It was at this point that Studebaker ran into a few problems, and made a few costly mistakes. The coupe was engineered with a very light frame. The prototype fit together perfectly--until they installed an engine. The weight of the engine block flexed the frame enough that the front end no longer lined up correctly. This was eventually corrected, but production was delayed by several weeks, and even after the fix the new Starliner was a little too flexible for its own good, with a tendency to develop squeaks and rattles. In response to this, Studebaker developed a variation on the design called the "Starlight," which had a pillar behind the door and a fixed rear quarter window. The B-pillar compromised the purity of the design a bit, but stiffened the car body and cut down on the squeaks and rattles.
The sedans were another story entirely. The base sedans were built on a 116.5" frame, four inches shorter than the Starliner and Starlight. They were given a slightly higher roofline, which combined with the short wheelbase to cause them to look stubby compared to the coupes. The thickish window frames on the doors also made the whole greenhouse a little too heavy. Still, they're not bad looking cars by any means.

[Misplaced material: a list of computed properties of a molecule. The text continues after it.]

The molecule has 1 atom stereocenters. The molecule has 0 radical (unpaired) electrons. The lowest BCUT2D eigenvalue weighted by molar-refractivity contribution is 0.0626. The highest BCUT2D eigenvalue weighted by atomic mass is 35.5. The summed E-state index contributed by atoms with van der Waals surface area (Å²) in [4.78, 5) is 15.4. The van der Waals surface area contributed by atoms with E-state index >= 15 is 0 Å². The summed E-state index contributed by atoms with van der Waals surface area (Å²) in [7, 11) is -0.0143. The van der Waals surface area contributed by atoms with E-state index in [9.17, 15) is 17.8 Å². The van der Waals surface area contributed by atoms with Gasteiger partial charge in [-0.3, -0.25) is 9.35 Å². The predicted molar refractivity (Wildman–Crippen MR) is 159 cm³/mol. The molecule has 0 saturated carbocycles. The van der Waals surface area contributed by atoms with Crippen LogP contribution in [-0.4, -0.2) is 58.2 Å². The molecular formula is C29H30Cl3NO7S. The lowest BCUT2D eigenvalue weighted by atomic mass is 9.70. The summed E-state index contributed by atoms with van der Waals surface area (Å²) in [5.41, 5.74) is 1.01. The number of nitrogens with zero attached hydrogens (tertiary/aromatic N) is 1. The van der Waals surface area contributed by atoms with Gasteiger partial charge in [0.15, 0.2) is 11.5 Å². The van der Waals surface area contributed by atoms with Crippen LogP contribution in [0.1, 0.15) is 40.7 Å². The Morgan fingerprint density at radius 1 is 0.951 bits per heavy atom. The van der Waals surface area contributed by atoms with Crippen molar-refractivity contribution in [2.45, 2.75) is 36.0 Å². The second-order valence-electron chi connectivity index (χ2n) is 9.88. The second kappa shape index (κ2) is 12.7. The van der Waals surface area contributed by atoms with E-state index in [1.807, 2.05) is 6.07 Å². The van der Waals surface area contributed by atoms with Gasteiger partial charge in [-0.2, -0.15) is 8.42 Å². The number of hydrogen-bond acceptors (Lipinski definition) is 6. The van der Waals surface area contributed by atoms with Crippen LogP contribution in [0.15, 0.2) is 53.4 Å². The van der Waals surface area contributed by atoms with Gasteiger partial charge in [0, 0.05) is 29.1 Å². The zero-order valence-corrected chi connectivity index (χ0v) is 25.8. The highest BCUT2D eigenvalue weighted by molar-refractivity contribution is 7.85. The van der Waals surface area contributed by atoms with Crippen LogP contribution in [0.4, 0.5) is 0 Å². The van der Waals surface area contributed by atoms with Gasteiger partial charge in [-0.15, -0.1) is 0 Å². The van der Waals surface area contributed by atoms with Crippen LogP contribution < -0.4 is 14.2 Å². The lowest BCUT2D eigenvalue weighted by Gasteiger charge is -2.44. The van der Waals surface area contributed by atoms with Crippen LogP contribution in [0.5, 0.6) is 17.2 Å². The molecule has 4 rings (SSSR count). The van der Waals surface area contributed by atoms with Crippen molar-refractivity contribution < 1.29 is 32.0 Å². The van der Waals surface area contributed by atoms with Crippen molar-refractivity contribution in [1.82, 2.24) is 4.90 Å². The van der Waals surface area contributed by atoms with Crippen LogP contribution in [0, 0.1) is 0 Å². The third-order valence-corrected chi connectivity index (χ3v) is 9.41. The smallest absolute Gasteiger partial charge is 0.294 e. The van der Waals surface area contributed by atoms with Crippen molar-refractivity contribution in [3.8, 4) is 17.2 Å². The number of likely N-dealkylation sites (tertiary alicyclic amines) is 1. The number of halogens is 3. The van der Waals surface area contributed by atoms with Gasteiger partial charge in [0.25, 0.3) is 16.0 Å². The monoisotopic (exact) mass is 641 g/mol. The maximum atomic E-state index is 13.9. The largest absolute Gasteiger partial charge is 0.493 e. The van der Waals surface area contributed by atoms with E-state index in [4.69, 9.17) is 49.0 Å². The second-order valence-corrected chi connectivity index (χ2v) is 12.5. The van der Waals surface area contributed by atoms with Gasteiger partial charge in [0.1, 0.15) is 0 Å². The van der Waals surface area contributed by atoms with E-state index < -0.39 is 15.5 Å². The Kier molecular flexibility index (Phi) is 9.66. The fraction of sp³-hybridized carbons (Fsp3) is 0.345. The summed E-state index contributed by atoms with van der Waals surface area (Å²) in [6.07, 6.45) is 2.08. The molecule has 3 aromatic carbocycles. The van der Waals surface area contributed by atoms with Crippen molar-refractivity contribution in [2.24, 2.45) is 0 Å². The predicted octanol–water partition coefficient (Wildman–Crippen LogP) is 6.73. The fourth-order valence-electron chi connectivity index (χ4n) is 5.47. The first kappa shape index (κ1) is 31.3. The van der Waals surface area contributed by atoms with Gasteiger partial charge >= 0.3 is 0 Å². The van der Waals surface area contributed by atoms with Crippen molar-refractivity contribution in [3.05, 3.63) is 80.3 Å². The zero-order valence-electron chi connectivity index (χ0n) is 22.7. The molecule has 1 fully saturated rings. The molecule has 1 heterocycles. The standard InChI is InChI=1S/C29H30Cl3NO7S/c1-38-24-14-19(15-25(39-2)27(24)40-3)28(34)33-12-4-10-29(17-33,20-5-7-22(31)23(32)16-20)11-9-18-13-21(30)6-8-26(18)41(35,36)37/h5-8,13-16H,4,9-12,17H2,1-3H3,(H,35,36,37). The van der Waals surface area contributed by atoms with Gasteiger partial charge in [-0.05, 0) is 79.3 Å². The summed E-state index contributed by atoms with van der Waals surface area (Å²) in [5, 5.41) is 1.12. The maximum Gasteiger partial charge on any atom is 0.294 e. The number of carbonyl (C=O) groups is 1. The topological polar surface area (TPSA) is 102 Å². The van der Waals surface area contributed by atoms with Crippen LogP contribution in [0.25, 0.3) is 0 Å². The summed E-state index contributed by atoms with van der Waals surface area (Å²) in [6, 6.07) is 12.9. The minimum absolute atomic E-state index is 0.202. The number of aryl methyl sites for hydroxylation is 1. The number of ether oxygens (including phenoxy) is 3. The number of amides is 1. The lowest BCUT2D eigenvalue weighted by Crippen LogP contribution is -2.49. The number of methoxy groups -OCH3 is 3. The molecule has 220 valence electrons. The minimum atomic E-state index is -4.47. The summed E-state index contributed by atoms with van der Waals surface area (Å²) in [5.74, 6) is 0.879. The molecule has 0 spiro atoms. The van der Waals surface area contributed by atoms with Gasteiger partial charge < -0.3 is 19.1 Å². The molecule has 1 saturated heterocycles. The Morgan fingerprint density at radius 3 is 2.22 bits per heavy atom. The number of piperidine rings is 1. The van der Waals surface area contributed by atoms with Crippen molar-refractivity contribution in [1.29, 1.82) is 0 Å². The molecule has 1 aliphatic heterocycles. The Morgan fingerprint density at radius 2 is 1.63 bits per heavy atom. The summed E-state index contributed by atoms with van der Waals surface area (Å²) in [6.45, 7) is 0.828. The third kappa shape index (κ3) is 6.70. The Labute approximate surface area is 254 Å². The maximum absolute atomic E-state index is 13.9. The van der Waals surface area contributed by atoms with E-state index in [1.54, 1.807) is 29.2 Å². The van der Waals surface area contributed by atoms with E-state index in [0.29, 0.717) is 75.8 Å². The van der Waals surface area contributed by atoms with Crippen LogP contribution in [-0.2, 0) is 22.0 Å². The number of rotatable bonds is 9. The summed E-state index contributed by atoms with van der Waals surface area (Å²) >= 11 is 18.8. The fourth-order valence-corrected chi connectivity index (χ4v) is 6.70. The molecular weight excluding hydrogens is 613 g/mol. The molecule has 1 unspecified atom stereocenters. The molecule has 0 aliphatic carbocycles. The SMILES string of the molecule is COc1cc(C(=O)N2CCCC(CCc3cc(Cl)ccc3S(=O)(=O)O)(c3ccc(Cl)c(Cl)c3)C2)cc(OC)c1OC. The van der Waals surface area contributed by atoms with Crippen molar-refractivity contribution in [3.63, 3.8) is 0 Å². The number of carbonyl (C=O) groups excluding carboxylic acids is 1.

Studebaker's model lineup included a stretched sedan called the Land Cruiser. The '53 Land Cruiser used the coupe's 120.5" wheelbase, and as you can see from the photo below, the extra four inches gave it better proportions.
The 1953 Studes made their debut to rave reviews for their styling. The ads called them "The new American car with the European look." Some contemporary European cars--mostly Italian sports cars and the like--were low and clean-lined like the Studebakers, but most were no less tall and square than their Yankee counterparts, and quite a few were still holding on to prewar styling themes like separate fenders and narrow hoods. The "European look" Starlight and Starliner were as far ahead of most of Europe as they were of their Detroit competition.
The Loewy coupes came in two different "models" and two different trim levels. The Champion model series was powered by an 85 gross horsepower flathead straight six originally developed before the war. Champion Starlights, with the B-pillar, were available in "Deluxe" (middle) and "Regal" (top-of-the-line) trim levels; the pillarless Starliner was only available in Regal trim.